Kansas profiles: Hunting for ways to diversify the rural economy.
Some people are hunting for ways to diversify the rural economy. Today we’ll meet a Kansas entrepreneur who uses hunting itself to create additional opportunities on his farm.
Leon and Nancy Winfrey are founders and owners of Flying W Outfitters at Plains, Kansas. Leon grew up at Plains, attended Dodge City Community College, married Nancy, and came back to farm with his dad. “The section where we live was homesteaded by my great-grandparents in ’01,” he said. That’s 1901.
During the tough farm economy of the 1980s, Leon looked for ways to supplement the family’s farm income such as offering pheasant hunting.
“People would come and hunt, stay with us and become friends,” Leon said. In those days, paying to hunt was less typical. “Now, it’s customary to pay for an outfitter for hunting and a guide to fish,” he said.
In 1989, Leon obtained the necessary licenses to set up a controlled shooting area where guests could come and hunt birds. He called his business Flying W Pheasant Ranch. As the business grew, it was renamed Flying W Outfitters.
Leon continues to raise crops and cattle and has found ways to make hunting a complementary business. “We farm for our pheasants,” Leon said. “When we harvest a field, we’ll leave a strip of corn. We let weeds grow around our ponds.” This creates habitat where pheasants can grow and flourish.
“When I was a kid, we used chemicals which were a lot stronger than the ones we have now, but there were more pheasants than ever,” Leon said. “What has changed is that there is less habitat for pheasants to live.” No-till farming, for example, conserves moisture but leaves no weeds for habitat, according to Leon.
Leon strives to maintain natural habitat for the birds and then continually restocks his fields with pheasants during the season. “We replace 10% more than are taken out,” he said.
Flying W Outfitters offers a hunting package with everything included. “We provide lodging, guides and dogs,” Leon said. “The birds are cleaned and packaged. My wife provides great meals (for the hunters).” As the website states, “Once you’ve set your hunting dates, all you need to do is show up with your gun, ammo, and shooting eye. We take care of the rest!”
Such full-service convenience is a major plus. “We will have three or four hundred pheasant hunters during the year,” Leon said. “We’ve had hunters here from almost every state, from Hawaii to Connecticut.” Deer hunting is also an option. In addition, Flying W offers a fully equipped hunting lodge for visitors to stay in Plains.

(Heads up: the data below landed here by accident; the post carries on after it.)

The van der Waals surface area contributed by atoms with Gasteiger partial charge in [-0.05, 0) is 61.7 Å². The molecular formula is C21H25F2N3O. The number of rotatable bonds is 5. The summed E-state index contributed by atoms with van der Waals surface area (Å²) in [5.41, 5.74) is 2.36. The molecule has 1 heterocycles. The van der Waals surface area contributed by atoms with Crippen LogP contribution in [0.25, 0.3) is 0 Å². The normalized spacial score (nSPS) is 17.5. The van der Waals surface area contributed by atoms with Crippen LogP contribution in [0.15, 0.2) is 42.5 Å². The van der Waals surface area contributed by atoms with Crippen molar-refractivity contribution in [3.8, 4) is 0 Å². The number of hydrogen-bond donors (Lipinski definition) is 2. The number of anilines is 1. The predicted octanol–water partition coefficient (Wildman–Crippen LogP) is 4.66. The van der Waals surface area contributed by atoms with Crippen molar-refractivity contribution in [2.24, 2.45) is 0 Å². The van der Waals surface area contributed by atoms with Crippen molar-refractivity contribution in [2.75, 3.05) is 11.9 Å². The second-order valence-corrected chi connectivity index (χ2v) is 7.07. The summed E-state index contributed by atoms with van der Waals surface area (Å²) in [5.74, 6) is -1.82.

“The big companies know that their people can come hunt with us, and they will be well-fed and everything will be taken care of,” Leon said.
“We’re a very faith-based family,” Leon said. “This is not ours; this is what the Good Lord gave us to care for.”
“We started this when our kids were little,” he said. Now their oldest son Dustin is heavily involved with the operation. “His boys being teenagers and pre-teens are a huge asset to the operation,” Leon said. “Son Weston and daughter Teddi are in agribusiness, and always available when we need help.”
Repeat customers are evidence of the business’ success. “We’ve had hunters who have hunted with us for 28 years,” Leon said. “I remember going through the fields with little kids walking behind us, and now those kids are grown, and their kids are out walking behind us. We’ve raised another generation.”
This is good to see in a rural community like Plains, population 1,146 people. Now, that’s rural.
For more information, go to huntflyingw.com.
We commend Leon and Nancy Winfrey for making a difference with an entrepreneurial idea, good stewardship of natural resources, and great customer service. Some people hunt for ways to diversify the economy, and some people diversify the economy through hunting.
And there’s more. Leon launched another entrepreneurial project from his farm. We’ll learn about that next week.
— Ron Wilson, is director of the Huck Boyd National Institute for Rural Development at Kansas State University. The mission of the Huck Boyd National Institute for Rural Development is to enhance rural development by helping rural people help themselves. The Kansas Profile radio series and columns are produced with assistance from the K-State Research and Extension Department of Communications News Media Services unit.